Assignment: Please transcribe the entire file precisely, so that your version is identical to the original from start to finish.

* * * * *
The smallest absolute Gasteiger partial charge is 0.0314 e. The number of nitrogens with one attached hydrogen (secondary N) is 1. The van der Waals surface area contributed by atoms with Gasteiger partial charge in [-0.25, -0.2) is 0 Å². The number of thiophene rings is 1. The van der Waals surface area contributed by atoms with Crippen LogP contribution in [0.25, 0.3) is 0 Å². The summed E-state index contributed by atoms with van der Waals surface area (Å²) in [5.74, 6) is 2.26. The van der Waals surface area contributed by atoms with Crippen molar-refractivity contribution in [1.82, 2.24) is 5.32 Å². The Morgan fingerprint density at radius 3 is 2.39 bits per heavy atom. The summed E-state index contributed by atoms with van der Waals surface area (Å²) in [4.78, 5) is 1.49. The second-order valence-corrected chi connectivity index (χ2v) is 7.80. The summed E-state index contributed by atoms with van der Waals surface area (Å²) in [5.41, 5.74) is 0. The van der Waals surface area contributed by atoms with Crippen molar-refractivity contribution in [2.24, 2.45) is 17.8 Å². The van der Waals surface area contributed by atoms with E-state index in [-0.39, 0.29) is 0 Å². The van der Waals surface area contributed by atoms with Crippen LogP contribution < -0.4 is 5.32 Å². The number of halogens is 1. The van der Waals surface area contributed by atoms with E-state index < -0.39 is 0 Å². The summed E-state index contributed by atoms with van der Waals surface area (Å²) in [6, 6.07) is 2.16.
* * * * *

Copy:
The smallest absolute Gasteiger partial charge is 0.0314 e. The number of nitrogens with one attached hydrogen (secondary N) is 1. The van der Waals surface area contributed by atoms with Gasteiger partial charge in [-0.25, -0.2) is 0 Å². The number of thiophene rings is 1. The van der Waals surface area contributed by atoms with Crippen LogP contribution in [0.25, 0.3) is 0 Å². The summed E-state index contributed by atoms with van der Waals surface area (Å²) in [5.74, 6) is 2.26. The van der Waals surface area contributed by atoms with Crippen molar-refractivity contribution in [1.82, 2.24) is 5.32 Å². The Morgan fingerprint density at radius 3 is 2.39 bits per heavy atom. The summed E-state index contributed by atoms with van der Waals surface area (Å²) in [4.78, 5) is 1.49. The second-order valence-corrected chi connectivity index (χ2v) is 7.80. The summed E-state index contributed by atoms with van der Waals surface area (Å²) in [5.41, 5.74) is 0. The van der Waals surface area contributed by atoms with Crippen molar-refractivity contribution in [2.24, 2.45) is 17.8 Å². The van der Waals surface area contributed by atoms with E-state index in [-0.39, 0.29) is 0 Å². The van der Waals surface area contributed by atoms with Crippen LogP contribution < -0.4 is 5.32 Å². The number of halogens is 1. The van der Waals surface area contributed by atoms with E-state index < -0.39 is 0 Å². The summed E-state index contributed by atoms with van der Waals surface area (Å²) in [6, 6.07) is 2.16.